Three-storeyed building with small bricks under 17th century bricks. (1)
'Sturston Hall, an ancient building, was for nearly three centuries occupied by the family of Tomlinson' (2) A small 17th century farmhouse, called by Bulmer 'an ancient building', is almost certainly a reduced remnant of a larger (and older) building, and contains some instructive features inside. (3)
Sturston Hall is a mid-17th century house with a sophisticated plan and accommodation. It is built on a T-plan and has a ground floor providing hall, parlour and dining room. The basement has a kitchen and storage space and the first floor has two heated chambers and further unheated rooms. The attic provides further space for lesser bedrooms and perhaps for storage. The quality of surviving features such as beams and fireplaces is good. The stair appears to be an insertion, replacing an original stair in the same position. A second stair, rising only from first floor to attic, may have been provided originally. The compact plan, the clever arrangement of circulation, and the quality of the internal and external work indicate that the person for whom the house was built was of wealthy status and aware of more than local building forms. Historical evidence suggests that the present house may have existed in 1664, for the number of fireplaces in the house corresponds with that given in the Hearth Tax assessment. The occupier of the house in 1664 was a yeoman, but the owner at that date was a wealthy London goldsmith, and it is possible that he built Sturston Hall as an occasional residence. (4)
This house was built new in about 1680, and is not the conversion of an earlier building. It is a plain house with few, but spacious, rooms and an unusually fine staircase. The house remained unchanged until the 19th century when the present kitchen was built. The structure of the house began to deteriorate, and to counter this the cellar under the east parlour was vaulted, walls were buttressed, and the beams in the kitchen supported on brick pillars. The roof deteriorated in the later 20th century, necessitating new purlins. (1)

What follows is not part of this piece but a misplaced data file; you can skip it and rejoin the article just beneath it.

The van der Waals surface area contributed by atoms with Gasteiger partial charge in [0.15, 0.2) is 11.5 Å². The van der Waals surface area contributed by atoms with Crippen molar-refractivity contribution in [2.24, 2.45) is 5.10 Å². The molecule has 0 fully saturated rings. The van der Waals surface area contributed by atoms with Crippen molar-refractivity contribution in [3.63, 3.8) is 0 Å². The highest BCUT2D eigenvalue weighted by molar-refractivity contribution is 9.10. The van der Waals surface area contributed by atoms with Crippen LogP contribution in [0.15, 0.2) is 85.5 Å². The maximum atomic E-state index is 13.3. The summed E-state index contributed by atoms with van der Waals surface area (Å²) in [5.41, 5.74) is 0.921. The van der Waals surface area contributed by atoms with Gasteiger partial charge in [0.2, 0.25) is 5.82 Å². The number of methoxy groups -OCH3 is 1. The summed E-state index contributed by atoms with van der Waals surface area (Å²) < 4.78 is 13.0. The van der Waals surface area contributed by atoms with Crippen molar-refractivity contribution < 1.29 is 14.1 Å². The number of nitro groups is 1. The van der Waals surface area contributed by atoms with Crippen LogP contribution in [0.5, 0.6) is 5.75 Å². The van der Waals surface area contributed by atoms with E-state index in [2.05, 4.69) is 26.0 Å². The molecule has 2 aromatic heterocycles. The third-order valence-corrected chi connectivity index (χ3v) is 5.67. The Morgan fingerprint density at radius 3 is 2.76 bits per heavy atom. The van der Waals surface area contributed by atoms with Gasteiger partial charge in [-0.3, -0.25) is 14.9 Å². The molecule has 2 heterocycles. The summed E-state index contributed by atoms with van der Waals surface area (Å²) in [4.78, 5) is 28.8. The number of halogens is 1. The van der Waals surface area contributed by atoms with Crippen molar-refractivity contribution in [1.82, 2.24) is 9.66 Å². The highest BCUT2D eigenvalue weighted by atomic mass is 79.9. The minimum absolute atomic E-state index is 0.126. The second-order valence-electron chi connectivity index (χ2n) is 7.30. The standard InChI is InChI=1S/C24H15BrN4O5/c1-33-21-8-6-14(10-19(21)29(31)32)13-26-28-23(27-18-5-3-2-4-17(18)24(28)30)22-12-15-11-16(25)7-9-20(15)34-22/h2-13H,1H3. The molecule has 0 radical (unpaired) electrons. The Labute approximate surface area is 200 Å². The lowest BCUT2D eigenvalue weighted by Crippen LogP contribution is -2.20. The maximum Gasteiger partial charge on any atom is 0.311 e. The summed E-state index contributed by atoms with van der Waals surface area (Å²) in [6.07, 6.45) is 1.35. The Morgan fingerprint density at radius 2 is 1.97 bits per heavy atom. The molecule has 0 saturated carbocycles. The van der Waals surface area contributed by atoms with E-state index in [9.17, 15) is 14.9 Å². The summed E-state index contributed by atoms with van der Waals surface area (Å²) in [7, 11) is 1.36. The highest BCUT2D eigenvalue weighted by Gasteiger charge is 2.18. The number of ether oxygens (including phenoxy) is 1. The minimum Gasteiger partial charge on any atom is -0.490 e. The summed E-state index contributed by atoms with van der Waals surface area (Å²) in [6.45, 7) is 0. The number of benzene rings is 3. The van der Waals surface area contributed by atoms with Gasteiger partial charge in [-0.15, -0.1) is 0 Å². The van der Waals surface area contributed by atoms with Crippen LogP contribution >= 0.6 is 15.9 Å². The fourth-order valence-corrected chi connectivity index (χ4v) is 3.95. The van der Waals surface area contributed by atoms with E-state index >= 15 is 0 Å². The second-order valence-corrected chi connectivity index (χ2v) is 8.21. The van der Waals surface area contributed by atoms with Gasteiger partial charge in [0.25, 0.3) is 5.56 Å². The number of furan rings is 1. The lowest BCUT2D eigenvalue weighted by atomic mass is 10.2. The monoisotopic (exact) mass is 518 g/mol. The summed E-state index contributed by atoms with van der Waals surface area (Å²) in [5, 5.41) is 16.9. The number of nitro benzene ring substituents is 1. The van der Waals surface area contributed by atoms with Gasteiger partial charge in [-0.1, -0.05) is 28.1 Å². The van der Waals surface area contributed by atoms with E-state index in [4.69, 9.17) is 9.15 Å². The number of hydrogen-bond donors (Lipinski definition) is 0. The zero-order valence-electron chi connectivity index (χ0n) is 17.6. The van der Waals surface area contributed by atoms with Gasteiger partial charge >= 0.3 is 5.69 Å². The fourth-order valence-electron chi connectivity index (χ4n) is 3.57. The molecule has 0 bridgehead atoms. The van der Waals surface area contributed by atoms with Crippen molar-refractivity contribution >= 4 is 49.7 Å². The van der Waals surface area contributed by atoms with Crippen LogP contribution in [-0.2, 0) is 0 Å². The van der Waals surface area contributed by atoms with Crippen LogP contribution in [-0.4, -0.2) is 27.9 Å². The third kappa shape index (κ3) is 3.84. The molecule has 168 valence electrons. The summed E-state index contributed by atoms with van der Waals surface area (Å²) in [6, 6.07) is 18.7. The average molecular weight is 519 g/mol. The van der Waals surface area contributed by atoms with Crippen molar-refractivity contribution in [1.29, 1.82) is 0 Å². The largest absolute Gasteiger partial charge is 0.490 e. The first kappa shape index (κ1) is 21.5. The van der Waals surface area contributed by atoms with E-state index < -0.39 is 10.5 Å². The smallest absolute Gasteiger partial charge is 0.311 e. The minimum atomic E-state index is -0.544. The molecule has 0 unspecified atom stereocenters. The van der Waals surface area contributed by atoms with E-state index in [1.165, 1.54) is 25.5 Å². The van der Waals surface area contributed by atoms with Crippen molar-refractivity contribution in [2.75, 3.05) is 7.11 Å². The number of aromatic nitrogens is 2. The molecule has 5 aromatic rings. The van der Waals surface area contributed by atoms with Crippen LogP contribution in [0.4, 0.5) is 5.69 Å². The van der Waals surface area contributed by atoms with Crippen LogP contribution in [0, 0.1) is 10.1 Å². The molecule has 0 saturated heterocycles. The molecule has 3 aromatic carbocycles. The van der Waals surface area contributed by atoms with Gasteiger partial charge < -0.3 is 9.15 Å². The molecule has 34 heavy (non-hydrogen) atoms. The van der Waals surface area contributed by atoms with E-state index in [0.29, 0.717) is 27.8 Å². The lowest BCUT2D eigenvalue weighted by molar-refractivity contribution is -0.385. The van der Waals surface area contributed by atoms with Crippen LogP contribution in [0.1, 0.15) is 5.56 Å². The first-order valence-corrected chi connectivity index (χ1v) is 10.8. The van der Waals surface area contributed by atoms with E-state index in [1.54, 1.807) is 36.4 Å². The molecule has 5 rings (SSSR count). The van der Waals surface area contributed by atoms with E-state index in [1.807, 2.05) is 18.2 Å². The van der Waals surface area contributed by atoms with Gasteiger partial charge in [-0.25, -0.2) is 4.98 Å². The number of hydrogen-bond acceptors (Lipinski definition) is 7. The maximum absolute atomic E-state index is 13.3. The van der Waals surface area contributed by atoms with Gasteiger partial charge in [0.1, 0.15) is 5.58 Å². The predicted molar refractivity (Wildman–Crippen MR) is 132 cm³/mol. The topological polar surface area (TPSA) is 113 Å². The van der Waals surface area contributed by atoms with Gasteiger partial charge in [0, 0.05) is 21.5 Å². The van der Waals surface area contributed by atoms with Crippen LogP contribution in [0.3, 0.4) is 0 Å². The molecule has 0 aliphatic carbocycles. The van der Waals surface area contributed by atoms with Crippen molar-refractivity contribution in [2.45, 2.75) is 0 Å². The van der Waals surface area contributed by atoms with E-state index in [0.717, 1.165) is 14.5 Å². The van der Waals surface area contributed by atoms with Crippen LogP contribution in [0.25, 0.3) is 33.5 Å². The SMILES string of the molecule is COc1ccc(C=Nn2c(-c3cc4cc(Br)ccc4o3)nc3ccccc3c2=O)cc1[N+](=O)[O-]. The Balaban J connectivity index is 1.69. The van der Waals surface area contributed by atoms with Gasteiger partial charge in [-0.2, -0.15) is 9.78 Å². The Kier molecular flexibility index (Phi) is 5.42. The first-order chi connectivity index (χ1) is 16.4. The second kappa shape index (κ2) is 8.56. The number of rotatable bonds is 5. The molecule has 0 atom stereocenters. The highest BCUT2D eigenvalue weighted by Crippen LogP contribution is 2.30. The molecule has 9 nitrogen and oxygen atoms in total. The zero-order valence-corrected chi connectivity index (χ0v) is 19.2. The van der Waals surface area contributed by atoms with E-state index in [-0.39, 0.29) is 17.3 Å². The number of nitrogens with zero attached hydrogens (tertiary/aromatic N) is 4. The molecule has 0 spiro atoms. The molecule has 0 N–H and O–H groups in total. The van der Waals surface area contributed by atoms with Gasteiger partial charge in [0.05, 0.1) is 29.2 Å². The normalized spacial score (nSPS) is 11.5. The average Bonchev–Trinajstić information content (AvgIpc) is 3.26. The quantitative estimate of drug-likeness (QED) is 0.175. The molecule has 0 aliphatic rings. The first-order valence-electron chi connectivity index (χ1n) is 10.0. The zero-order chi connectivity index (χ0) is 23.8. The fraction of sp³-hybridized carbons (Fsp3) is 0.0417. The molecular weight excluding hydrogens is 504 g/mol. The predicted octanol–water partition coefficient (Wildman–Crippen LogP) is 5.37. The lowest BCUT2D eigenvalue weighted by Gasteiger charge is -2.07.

Index: North Derbyshire Archaeological Trust (NDAT). North Derbyshire Archaeological Trust Index. 1008.
Bibliographic reference: Bulmer, T and Co.. 1895. History, Topography and Directory of Derbyshire. p 285.
Bibliographic reference: Craven, M & Stanley, M. 1984. The Derbyshire Country House, Vol II. p 89.
Unpublished document: Giles, C (RCHME). 1991. Sturston Hall, Offcote and Underwood, Derbyshire. RCHME Historic Building Report.. NBR No. 87316.
Unpublished document: Hutton, B. Derby Buildings Record. DBR 239, 9th October 1999.
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Centred SK 2017 4670 (19m by 17m) (Approximate)
OFFCOTE AND UNDERWOOD, DERBYSHIRE DALES, DERBYSHIRE
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Record last edited
May 27 2015 5:37PM
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